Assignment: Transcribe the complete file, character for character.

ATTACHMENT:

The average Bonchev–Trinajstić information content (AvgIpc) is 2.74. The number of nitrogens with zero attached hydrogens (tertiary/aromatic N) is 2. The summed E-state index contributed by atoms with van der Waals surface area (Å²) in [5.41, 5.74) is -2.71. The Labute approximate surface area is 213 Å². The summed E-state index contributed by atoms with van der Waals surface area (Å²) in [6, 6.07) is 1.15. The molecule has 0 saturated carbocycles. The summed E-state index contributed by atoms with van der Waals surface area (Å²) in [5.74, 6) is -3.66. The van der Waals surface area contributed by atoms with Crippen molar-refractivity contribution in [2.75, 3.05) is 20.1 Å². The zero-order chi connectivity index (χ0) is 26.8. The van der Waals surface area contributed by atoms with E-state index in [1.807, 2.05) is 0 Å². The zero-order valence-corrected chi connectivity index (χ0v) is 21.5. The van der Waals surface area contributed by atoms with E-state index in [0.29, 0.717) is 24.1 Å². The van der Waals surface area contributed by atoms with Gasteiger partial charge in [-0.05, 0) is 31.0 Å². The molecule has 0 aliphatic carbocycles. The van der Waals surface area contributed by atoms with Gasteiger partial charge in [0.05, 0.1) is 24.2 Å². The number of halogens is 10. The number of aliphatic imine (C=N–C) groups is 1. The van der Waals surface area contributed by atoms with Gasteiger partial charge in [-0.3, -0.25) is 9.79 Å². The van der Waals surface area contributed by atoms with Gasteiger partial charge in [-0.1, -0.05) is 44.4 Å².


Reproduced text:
The average Bonchev–Trinajstić information content (AvgIpc) is 2.74. The number of nitrogens with zero attached hydrogens (tertiary/aromatic N) is 2. The summed E-state index contributed by atoms with van der Waals surface area (Å²) in [5.41, 5.74) is -2.71. The Labute approximate surface area is 213 Å². The summed E-state index contributed by atoms with van der Waals surface area (Å²) in [6, 6.07) is 1.15. The molecule has 0 saturated carbocycles. The summed E-state index contributed by atoms with van der Waals surface area (Å²) in [5.74, 6) is -3.66. The van der Waals surface area contributed by atoms with Crippen molar-refractivity contribution in [2.75, 3.05) is 20.1 Å². The zero-order chi connectivity index (χ0) is 26.8. The van der Waals surface area contributed by atoms with E-state index in [1.807, 2.05) is 0 Å². The zero-order valence-corrected chi connectivity index (χ0v) is 21.5. The van der Waals surface area contributed by atoms with E-state index in [0.29, 0.717) is 24.1 Å². The van der Waals surface area contributed by atoms with Gasteiger partial charge in [-0.05, 0) is 31.0 Å². The molecule has 0 aliphatic carbocycles. The van der Waals surface area contributed by atoms with Gasteiger partial charge in [0.05, 0.1) is 24.2 Å². The number of halogens is 10. The number of aliphatic imine (C=N–C) groups is 1. The van der Waals surface area contributed by atoms with Gasteiger partial charge in [-0.3, -0.25) is 9.79 Å². The van der Waals surface area contributed by atoms with Gasteiger partial charge in [-0.1, -0.05) is 44.4 Å².